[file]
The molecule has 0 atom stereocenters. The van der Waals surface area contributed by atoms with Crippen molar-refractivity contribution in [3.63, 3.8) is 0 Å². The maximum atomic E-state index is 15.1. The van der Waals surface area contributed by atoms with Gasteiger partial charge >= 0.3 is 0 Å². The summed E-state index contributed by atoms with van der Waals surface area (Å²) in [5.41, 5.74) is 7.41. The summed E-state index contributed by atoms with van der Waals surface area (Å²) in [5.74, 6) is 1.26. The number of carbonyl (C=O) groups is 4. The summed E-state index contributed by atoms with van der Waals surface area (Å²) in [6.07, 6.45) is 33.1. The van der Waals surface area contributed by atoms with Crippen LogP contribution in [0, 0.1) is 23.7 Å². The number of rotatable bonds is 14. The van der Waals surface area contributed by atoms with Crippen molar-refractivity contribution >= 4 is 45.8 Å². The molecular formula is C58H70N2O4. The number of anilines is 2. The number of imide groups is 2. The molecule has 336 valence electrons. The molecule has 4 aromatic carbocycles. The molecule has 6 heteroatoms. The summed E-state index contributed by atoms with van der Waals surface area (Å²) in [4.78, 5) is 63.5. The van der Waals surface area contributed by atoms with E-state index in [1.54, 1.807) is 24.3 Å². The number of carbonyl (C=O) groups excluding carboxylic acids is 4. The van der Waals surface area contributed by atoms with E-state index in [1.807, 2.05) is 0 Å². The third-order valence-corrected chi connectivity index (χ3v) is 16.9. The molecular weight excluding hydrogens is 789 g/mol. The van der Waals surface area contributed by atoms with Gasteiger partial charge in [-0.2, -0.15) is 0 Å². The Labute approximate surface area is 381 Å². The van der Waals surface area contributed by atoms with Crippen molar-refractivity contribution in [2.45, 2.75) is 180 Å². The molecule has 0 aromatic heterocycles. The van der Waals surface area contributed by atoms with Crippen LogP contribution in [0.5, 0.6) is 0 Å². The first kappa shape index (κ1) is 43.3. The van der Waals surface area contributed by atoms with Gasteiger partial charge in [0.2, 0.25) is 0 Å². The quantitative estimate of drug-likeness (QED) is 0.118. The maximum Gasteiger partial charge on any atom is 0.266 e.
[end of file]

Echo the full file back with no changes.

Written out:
The molecule has 0 atom stereocenters. The van der Waals surface area contributed by atoms with Crippen molar-refractivity contribution in [3.63, 3.8) is 0 Å². The maximum atomic E-state index is 15.1. The van der Waals surface area contributed by atoms with Gasteiger partial charge >= 0.3 is 0 Å². The summed E-state index contributed by atoms with van der Waals surface area (Å²) in [5.41, 5.74) is 7.41. The summed E-state index contributed by atoms with van der Waals surface area (Å²) in [5.74, 6) is 1.26. The number of carbonyl (C=O) groups is 4. The summed E-state index contributed by atoms with van der Waals surface area (Å²) in [6.07, 6.45) is 33.1. The van der Waals surface area contributed by atoms with Crippen LogP contribution in [0, 0.1) is 23.7 Å². The number of rotatable bonds is 14. The van der Waals surface area contributed by atoms with Crippen molar-refractivity contribution >= 4 is 45.8 Å². The molecular formula is C58H70N2O4. The number of anilines is 2. The number of imide groups is 2. The molecule has 336 valence electrons. The molecule has 4 aromatic carbocycles. The molecule has 6 heteroatoms. The summed E-state index contributed by atoms with van der Waals surface area (Å²) in [4.78, 5) is 63.5. The van der Waals surface area contributed by atoms with E-state index in [1.54, 1.807) is 24.3 Å². The number of carbonyl (C=O) groups excluding carboxylic acids is 4. The van der Waals surface area contributed by atoms with E-state index in [1.807, 2.05) is 0 Å². The third-order valence-corrected chi connectivity index (χ3v) is 16.9. The molecular weight excluding hydrogens is 789 g/mol. The van der Waals surface area contributed by atoms with Gasteiger partial charge in [-0.2, -0.15) is 0 Å². The Labute approximate surface area is 381 Å². The van der Waals surface area contributed by atoms with Crippen molar-refractivity contribution in [2.45, 2.75) is 180 Å². The molecule has 0 aromatic heterocycles. The van der Waals surface area contributed by atoms with Crippen LogP contribution in [0.5, 0.6) is 0 Å². The first kappa shape index (κ1) is 43.3. The van der Waals surface area contributed by atoms with Gasteiger partial charge in [0.2, 0.25) is 0 Å². The quantitative estimate of drug-likeness (QED) is 0.118. The maximum Gasteiger partial charge on any atom is 0.266 e.